In One Chart: This depressing chart shows the jaw-dropping wealth gap between millennials and boomers

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OK boomer — share the wealth.

When baby boomers (born between 1946 and 1964) hit a median age of 35 in 1990, they collectively owned 21% of the nation’s wealth.

The millennial generation will hit that 35 median age in four years and they are nowhere near owning that percentage.

In fact, this inter-generational wealth chart drawn by economist Gray Kimbrough using Federal Reserve data is a stark illustration of the yawning millennial wealth deficit.

As a whole, boomers have fared better financially than Gen Xers (born between 1965 and 1980) and millennials (born between 1981 and 1996) throughout every stage of their lives. Boomers currently boast more than half (57%) of the nation’s wealth, while Gen X owns just 16%, and millennials 3%.

Adults under 40 have been accumulating less and less wealth over the past 30 years, plummeting from owning 13% of the wealth in 1989 to less than 7% today.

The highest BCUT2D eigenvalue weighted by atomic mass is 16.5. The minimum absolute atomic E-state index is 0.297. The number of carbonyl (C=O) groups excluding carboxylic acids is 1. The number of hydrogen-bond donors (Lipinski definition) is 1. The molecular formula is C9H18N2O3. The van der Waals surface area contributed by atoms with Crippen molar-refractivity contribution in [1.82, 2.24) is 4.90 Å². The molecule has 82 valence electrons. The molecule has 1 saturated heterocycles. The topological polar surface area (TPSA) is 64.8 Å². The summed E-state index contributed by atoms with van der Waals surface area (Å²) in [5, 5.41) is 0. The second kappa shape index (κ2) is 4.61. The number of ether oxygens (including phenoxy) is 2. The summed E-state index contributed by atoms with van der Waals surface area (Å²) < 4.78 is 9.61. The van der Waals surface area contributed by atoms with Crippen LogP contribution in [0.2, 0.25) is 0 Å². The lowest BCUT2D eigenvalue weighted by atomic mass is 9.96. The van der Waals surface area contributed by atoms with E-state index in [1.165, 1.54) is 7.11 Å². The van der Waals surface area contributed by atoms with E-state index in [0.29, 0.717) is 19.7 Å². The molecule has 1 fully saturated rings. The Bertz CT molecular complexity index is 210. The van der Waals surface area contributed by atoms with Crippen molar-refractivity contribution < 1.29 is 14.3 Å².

Indeed, at a median age of 35, Gen Xers owned just 9% of the nation’s wealth in 2008 — less than half what boomers had at that age. And millennials will have to triple their net worth in the next four years to catch up to Generation X at 35, and increase their wealth sevenfold to catch up to boomers at that age.

That will be a difficult feat indeed considering most are saddled with student loan debt which has hit a record collective $1.6 trillion. The Federal Reserve estimates that more than a third of the 45 million Americans burdened by that debt are under 30.

Related: How wiping out $1.5 trillion in student debt would boost the economy

Four in 10 Americans under age 30 described their financial situation as “poor” in a recent Associated Press-NORC Center for Public Affairs Research poll. And half doubt their ability to pay for an unexpected bill, which is twice the proportion of people ages 60 and older.

There is some hope on the horizon, however.

Boomers are expecting to pass on their estates to their heirs in what’s being dubbed “the great wealth transfer,” which could see those millennials lucky enough to have relatives with money collecting $59 trillion in wealth and assets.